If your budget is small, I wouldn’t advise that you spend hours, or days, submitting to every promo website. Submit to the free book promotion websites first or find a website that will charge you one fee to submit to a list of selected websites in one go. I should point out that some of these websites will require a certain number of good reviews before they will promote it. Some will ask you for the name or the company who professionally edited your book.
The best days to run book promotions are Sundays and Mondays.
I once submitted my free Kindle promotion to almost every free and low cost book promotion website I could find online; the costs mounted up, the downloads – not so much. When I changed tactic and submitted to a couple of the pricier book promotion websites, along with a few Fiverr deals, I had downloads in the thousands, turned a profit, and experienced steady sales for several months thereafter.*
These are the promo sites that can net you over a thousand downloads as oppose to a few hundred.
There is a waiting time and a sizeable fee. They don’t always say yes, but if they do, you can climb up the Amazon rank list pretty quickly.
A word of caution: they will want to know if your book deal is flexible. Therefore, I would approach them first before scheduling any promos on any other sites.
You can expect a couple of thousand downloads for popular genres. My paranormal fiction did well in this promo. I would also recommend Book Gorilla.
Here, you can find a list of book promotion websites.
If you want to promote your novel and gain reviews, you may want to consider giving your book away for free.
Don’t go crazy giving away physical copies of your book as you’ll want to keep costs down.
Run a contest on your own website and offer a couple of signed copies of your book as a prize. If the contest winners enjoy your book, they may post a review and spread the word about it to their friends and family as well as on social media.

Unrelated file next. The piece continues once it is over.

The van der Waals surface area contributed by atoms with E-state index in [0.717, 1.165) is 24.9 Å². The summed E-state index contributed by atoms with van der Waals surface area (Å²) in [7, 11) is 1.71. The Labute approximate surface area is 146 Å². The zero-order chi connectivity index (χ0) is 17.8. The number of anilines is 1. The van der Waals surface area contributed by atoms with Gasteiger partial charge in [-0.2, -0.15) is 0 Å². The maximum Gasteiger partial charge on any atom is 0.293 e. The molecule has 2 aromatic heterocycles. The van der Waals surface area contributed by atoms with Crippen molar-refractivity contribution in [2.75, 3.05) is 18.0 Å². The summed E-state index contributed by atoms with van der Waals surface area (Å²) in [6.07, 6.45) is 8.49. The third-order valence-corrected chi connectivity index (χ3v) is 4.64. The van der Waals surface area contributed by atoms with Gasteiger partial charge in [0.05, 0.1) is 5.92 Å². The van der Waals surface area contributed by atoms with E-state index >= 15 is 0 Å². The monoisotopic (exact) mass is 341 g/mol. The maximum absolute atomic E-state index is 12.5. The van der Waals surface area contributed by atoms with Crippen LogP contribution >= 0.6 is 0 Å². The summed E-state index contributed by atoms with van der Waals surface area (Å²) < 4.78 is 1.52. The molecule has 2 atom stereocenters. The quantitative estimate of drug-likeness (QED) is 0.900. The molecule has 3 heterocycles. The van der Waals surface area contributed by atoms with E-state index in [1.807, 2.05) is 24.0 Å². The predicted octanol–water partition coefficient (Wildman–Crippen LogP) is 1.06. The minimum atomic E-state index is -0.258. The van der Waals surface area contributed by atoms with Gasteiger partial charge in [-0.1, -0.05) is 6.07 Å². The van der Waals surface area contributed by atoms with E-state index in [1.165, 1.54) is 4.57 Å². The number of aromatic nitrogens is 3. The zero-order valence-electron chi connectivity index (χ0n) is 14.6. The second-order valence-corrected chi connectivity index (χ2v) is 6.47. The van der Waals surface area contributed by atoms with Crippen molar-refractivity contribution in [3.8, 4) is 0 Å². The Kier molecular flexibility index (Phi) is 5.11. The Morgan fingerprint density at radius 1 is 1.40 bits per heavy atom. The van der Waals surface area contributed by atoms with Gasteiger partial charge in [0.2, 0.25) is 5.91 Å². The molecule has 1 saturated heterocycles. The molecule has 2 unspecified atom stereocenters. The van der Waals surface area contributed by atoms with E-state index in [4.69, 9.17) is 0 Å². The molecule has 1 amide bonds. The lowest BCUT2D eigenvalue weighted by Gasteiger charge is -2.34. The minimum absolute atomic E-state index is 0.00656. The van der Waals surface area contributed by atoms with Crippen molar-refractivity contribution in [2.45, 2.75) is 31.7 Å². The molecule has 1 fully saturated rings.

There are plenty of book blogging sites which will help promote your book on their website, if you offer it as a giveaway. Ensure that you run your giveaway on websites relevant to your book, so that it finds its way to the right reader.
Goodreads allows you to run contests for your book giveaways. Signed copies always go down well.
Amazon has a similar feature. You can run promotional giveaways on their website for the physical books you have on sale.
You should also consider giving free copies to schools (if suitable) or donating a few copies to your local library.
About marketing your Book on Amazon Writers often ask what are the best methods for marketing your book on Amazon? Some self-published authors have phenomenal success with book marketing while others yield few results. There are two reasons why you need to market your book on Amazon: to drive books sales and to build your... The post Self-Publishing: Marketing Your Book on Amazon appeared first on S.K....